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Messages - Pebbles and Marbles

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Quote from: Settembrini
Let´s just say I really really dig the 70ies, 80ies and first half of the nineties photographs of RPG-folks.

Do tell.

Anyone running the Pathfinder: Rise of the Runelords AP?  If so, how is it?  What sort of play style do they support?  What number of players are they designed for?  So forth and so on.

The Forge of War, one of the Eberron supplements.

I've decided to run my girlfriend through a series of solo games where she'll be playing a detective.

What I'm looking for as far as advice goes is how to maximize the player's actions being responsible for the outcome of the game, and minimize any leading by the nose or handing the solution to the player on my part.  I've been in entirely too many investigative style games where it became a matter of waiting for the GM to finally dole out whatever last bit of information might be needed to solve the mystery at hand.

At the same time, we'd want to cultivate a blend of the solution arising from the skills of the character and the ingenuity and problem-solving of the player.  Neither of us would want the game to finally, ultimately come down to a situation of: "You finally make an 18 on your Investigate roll, and know that it was the butler in the cloakroom with the candlestick."  Nor do we want to just hand-wave such matters.  We'd like to keep the game being a game, so to speak.

For the record, in case any of your advice depends on these matters, I'll be using 3.5 as the rules and will be setting the game in Eberron, most likely in Sharn.

Start with N1: Against the Cult of the Reptile God, and then do the U series (U1: The Sinister Secret of Saltmarsh; U2: Danger at Dunwater; U3: The Final Enemy) of modules.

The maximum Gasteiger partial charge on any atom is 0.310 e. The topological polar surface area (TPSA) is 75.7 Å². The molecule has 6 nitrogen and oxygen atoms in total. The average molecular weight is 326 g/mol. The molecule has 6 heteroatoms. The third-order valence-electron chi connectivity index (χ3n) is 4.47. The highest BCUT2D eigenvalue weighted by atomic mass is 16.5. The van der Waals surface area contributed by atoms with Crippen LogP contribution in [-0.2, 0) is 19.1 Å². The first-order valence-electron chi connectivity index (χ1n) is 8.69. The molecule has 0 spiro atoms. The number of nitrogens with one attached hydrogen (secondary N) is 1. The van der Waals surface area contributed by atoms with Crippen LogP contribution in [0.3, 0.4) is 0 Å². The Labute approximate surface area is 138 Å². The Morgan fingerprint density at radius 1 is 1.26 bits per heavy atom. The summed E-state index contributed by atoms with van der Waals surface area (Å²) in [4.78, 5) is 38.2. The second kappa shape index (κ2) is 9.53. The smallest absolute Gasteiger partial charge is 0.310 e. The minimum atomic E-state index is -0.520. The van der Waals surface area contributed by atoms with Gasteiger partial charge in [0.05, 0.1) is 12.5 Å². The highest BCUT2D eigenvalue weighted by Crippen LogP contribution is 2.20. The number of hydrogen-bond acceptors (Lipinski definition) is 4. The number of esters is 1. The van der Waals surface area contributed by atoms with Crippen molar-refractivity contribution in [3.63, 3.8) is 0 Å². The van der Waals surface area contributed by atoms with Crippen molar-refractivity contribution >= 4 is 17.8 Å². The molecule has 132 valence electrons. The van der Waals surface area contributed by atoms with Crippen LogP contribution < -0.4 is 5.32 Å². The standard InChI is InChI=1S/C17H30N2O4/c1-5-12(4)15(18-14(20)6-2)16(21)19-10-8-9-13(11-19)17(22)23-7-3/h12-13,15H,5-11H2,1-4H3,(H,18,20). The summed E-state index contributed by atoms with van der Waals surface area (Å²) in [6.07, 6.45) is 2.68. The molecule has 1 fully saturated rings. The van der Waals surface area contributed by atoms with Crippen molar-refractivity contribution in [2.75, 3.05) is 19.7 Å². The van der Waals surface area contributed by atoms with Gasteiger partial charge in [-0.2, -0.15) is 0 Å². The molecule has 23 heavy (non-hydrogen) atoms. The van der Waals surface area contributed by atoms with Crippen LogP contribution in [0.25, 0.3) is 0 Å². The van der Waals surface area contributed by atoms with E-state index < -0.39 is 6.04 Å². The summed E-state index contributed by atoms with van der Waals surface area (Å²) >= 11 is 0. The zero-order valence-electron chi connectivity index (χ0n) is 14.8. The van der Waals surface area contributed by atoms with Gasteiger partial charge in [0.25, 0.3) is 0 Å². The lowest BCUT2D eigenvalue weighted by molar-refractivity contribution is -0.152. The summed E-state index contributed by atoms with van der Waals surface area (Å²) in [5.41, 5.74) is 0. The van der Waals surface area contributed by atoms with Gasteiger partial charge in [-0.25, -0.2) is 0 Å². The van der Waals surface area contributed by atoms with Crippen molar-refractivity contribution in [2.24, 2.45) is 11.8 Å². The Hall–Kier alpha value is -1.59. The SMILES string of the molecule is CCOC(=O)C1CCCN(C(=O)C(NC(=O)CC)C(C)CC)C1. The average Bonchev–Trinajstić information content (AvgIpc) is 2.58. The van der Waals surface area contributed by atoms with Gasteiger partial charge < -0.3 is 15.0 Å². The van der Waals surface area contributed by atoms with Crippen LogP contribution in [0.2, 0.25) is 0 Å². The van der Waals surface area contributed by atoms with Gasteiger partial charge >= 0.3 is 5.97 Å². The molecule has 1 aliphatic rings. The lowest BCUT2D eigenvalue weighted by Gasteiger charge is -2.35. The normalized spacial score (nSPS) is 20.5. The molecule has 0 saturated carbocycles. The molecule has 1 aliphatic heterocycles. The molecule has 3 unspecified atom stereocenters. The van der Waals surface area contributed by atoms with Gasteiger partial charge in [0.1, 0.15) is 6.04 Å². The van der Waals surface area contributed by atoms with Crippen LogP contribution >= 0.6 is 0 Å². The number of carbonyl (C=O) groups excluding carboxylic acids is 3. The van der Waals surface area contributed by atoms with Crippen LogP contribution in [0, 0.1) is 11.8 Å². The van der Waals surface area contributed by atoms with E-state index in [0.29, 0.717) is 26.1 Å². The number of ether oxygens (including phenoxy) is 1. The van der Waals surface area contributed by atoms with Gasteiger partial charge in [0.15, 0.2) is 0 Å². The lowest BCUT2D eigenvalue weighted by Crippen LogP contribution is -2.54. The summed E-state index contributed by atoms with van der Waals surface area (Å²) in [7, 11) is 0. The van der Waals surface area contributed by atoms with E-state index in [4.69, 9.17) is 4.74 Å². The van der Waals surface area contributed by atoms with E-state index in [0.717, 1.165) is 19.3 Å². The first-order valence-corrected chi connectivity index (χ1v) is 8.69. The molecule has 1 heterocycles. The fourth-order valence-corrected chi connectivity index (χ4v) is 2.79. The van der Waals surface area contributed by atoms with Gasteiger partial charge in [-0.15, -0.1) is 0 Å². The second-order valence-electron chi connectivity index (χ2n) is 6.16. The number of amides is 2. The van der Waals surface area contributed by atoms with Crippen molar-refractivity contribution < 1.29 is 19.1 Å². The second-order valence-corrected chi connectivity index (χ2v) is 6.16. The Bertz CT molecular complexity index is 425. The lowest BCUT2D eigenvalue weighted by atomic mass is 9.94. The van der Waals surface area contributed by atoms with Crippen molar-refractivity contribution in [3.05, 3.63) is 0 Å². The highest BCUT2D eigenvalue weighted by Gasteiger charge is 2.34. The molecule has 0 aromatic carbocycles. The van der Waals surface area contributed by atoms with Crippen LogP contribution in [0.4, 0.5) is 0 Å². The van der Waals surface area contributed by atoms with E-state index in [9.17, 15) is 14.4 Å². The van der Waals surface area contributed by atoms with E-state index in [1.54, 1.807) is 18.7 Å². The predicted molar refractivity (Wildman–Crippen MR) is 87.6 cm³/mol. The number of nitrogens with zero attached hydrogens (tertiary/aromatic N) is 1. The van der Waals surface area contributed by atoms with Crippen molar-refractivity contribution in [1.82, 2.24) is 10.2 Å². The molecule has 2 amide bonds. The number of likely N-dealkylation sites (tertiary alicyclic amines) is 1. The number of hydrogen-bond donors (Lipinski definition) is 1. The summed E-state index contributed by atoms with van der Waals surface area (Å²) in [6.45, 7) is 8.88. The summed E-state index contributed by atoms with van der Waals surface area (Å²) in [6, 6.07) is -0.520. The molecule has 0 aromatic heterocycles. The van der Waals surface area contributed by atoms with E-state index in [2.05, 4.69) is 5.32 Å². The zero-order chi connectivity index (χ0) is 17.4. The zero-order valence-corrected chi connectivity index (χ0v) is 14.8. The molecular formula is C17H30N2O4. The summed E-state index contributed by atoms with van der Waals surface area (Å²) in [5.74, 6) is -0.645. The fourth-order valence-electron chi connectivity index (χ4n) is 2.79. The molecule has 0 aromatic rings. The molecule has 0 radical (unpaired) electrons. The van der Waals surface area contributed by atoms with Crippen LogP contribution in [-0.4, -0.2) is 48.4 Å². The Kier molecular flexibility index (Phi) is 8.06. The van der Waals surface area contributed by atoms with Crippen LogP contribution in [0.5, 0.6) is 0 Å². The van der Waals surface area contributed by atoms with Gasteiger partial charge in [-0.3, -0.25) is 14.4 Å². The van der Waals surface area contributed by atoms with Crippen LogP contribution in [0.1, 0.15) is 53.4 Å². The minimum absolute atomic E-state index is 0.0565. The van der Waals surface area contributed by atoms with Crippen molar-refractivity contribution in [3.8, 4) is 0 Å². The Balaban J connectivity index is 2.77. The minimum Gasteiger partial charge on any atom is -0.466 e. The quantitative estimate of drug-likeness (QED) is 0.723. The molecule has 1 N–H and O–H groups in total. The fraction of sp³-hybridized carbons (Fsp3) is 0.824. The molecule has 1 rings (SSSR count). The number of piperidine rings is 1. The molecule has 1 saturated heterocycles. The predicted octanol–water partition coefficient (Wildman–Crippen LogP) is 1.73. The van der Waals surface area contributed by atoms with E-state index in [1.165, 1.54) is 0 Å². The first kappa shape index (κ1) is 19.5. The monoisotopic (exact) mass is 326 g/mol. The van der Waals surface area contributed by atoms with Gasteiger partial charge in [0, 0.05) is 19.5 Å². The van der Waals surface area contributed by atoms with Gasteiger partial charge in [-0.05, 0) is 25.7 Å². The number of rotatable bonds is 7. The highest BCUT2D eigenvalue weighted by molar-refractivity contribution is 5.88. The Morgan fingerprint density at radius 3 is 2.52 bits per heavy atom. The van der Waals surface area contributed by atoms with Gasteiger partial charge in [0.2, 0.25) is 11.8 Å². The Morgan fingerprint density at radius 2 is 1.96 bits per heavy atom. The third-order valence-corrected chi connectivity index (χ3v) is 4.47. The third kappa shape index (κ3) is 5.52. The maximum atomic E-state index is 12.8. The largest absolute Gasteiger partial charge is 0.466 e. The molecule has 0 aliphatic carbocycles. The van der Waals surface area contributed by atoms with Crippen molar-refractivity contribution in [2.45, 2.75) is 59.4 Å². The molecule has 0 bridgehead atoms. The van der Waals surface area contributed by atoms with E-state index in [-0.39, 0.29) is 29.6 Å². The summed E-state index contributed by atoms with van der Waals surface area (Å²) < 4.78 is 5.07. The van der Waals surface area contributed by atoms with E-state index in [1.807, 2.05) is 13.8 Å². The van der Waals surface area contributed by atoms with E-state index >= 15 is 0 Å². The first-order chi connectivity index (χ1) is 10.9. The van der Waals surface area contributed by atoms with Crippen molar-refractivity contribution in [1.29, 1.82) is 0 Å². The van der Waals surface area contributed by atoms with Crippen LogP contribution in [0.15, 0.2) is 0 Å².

All four of those modules feature a nice balance between the PCs having to use their wits, interact with the locals, and stab/bludgeon/set-fire-to critters.  

If you're using C&C, I think you'll find that the AD&D modules translate fairly easily too.

Media and Inspiration / Things man was not meant to see...
« on: December 15, 2006, 01:22:49 AM »
Pictures!  Feh!

Gaze ye upon, mortals.

Media and Inspiration / Penis En1arge Pills
« on: December 15, 2006, 01:19:32 AM »
Quote from: Dominus Nox
To quote the black guy in the original "longest yard":

"I'm not your goddam brother".

So don't call me "bro".

Bro, calm down.  lessmlxed is just trying to help you out, let you know about a method for making your dink bigger.  There's no need to get upset with the good man, bro.

Speaking of books in general, the next thing to thin out before the move is paperbacks, particularly SF and fantasy stuff that I have no particular desire or plans on re-reading.

And how I've come to own duplicates of some titles, I don't know.  Why do I have double copies of the Tekumel novels?

I guess I just can't bring myself to justify keeping things that I know I'll not be making use of in the foreseeable future.

The RPGPundit's Own Forum / "The Swine"
« on: November 21, 2006, 05:03:30 PM »
You know how in that thread about gamer's hating gamers, I sorta groused about the sort of person who would come up to a complete stranger in a store, and invite themselves over to that stranger's house?

Well, after reading this, I'll gladly take Strange Pushy Self-Inviting Dude.  

The worst case of Gaming Doofus that I've personally seen was back when a friend of mine was running a combo used bookstore/FLGS.  There would be these two guys, probably somewhere around 18 or so, who would come in, in the stereotypical black trenchcoats and pour over the Mage and Vampire material, along with the various Lovecraft books.

The guys were bathed, weren't loud and obnoxious, or any of those things.  They'd just quietly have these conversations between them about how all this stuff in these books was really true, how you could use the Necronomicon to summon demons and so forth.  I believe that the pair came to be known to my friend as The Would-Be Necromancers.

Somehow, after reading about Publically Strokes Crotch and Star Wars Sissyboy Slap-Party, these dorks don't seem quite as laughable as they once were.  Well, not entirely.  There's still humor to be found there.  I mean, black  trenchcoats and White Wolf and no hint of irony?